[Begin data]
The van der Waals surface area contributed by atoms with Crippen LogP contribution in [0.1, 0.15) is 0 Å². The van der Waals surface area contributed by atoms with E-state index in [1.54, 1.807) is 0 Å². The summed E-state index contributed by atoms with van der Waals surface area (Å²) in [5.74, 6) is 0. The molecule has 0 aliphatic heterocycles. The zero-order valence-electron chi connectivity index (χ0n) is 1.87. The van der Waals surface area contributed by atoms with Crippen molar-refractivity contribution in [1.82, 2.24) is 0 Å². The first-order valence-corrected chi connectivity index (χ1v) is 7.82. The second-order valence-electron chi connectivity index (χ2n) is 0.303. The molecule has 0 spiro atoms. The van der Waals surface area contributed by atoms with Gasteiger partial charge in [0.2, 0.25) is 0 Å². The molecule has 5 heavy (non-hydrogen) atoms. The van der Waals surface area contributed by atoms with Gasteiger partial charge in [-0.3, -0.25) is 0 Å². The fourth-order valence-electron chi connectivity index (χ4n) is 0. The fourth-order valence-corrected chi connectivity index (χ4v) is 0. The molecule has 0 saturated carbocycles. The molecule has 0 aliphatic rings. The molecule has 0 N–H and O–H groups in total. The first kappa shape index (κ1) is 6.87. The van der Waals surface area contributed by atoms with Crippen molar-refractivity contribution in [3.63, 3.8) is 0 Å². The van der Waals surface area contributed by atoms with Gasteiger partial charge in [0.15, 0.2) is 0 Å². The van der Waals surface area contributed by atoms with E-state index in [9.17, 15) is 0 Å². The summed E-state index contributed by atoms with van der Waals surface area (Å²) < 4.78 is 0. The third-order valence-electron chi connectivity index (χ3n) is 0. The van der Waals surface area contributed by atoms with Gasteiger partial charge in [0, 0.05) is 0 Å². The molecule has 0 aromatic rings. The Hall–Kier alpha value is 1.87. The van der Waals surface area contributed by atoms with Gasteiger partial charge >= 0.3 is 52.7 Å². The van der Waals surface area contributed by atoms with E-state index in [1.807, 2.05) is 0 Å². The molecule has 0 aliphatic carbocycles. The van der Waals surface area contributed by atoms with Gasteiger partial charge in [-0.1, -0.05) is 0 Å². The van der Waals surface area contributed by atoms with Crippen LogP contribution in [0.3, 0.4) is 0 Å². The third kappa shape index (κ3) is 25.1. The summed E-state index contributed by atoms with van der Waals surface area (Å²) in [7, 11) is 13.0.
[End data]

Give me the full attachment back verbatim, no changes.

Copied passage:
The van der Waals surface area contributed by atoms with Crippen LogP contribution in [0.1, 0.15) is 0 Å². The van der Waals surface area contributed by atoms with E-state index in [1.54, 1.807) is 0 Å². The summed E-state index contributed by atoms with van der Waals surface area (Å²) in [5.74, 6) is 0. The molecule has 0 aliphatic heterocycles. The zero-order valence-electron chi connectivity index (χ0n) is 1.87. The van der Waals surface area contributed by atoms with Crippen molar-refractivity contribution in [1.82, 2.24) is 0 Å². The first-order valence-corrected chi connectivity index (χ1v) is 7.82. The second-order valence-electron chi connectivity index (χ2n) is 0.303. The molecule has 0 spiro atoms. The van der Waals surface area contributed by atoms with Gasteiger partial charge in [0.2, 0.25) is 0 Å². The molecule has 5 heavy (non-hydrogen) atoms. The van der Waals surface area contributed by atoms with Gasteiger partial charge in [-0.3, -0.25) is 0 Å². The fourth-order valence-electron chi connectivity index (χ4n) is 0. The fourth-order valence-corrected chi connectivity index (χ4v) is 0. The molecule has 0 saturated carbocycles. The molecule has 0 aliphatic rings. The molecule has 0 N–H and O–H groups in total. The first kappa shape index (κ1) is 6.87. The van der Waals surface area contributed by atoms with Crippen molar-refractivity contribution in [3.63, 3.8) is 0 Å². The van der Waals surface area contributed by atoms with Gasteiger partial charge in [0.15, 0.2) is 0 Å². The van der Waals surface area contributed by atoms with E-state index in [9.17, 15) is 0 Å². The summed E-state index contributed by atoms with van der Waals surface area (Å²) < 4.78 is 0. The third-order valence-electron chi connectivity index (χ3n) is 0. The van der Waals surface area contributed by atoms with Gasteiger partial charge in [0, 0.05) is 0 Å². The molecule has 0 aromatic rings. The Hall–Kier alpha value is 1.87. The van der Waals surface area contributed by atoms with Gasteiger partial charge >= 0.3 is 52.7 Å². The van der Waals surface area contributed by atoms with E-state index in [1.807, 2.05) is 0 Å². The molecule has 0 aliphatic carbocycles. The van der Waals surface area contributed by atoms with Gasteiger partial charge in [-0.1, -0.05) is 0 Å². The van der Waals surface area contributed by atoms with Crippen LogP contribution in [0.3, 0.4) is 0 Å². The third kappa shape index (κ3) is 25.1. The summed E-state index contributed by atoms with van der Waals surface area (Å²) in [7, 11) is 13.0.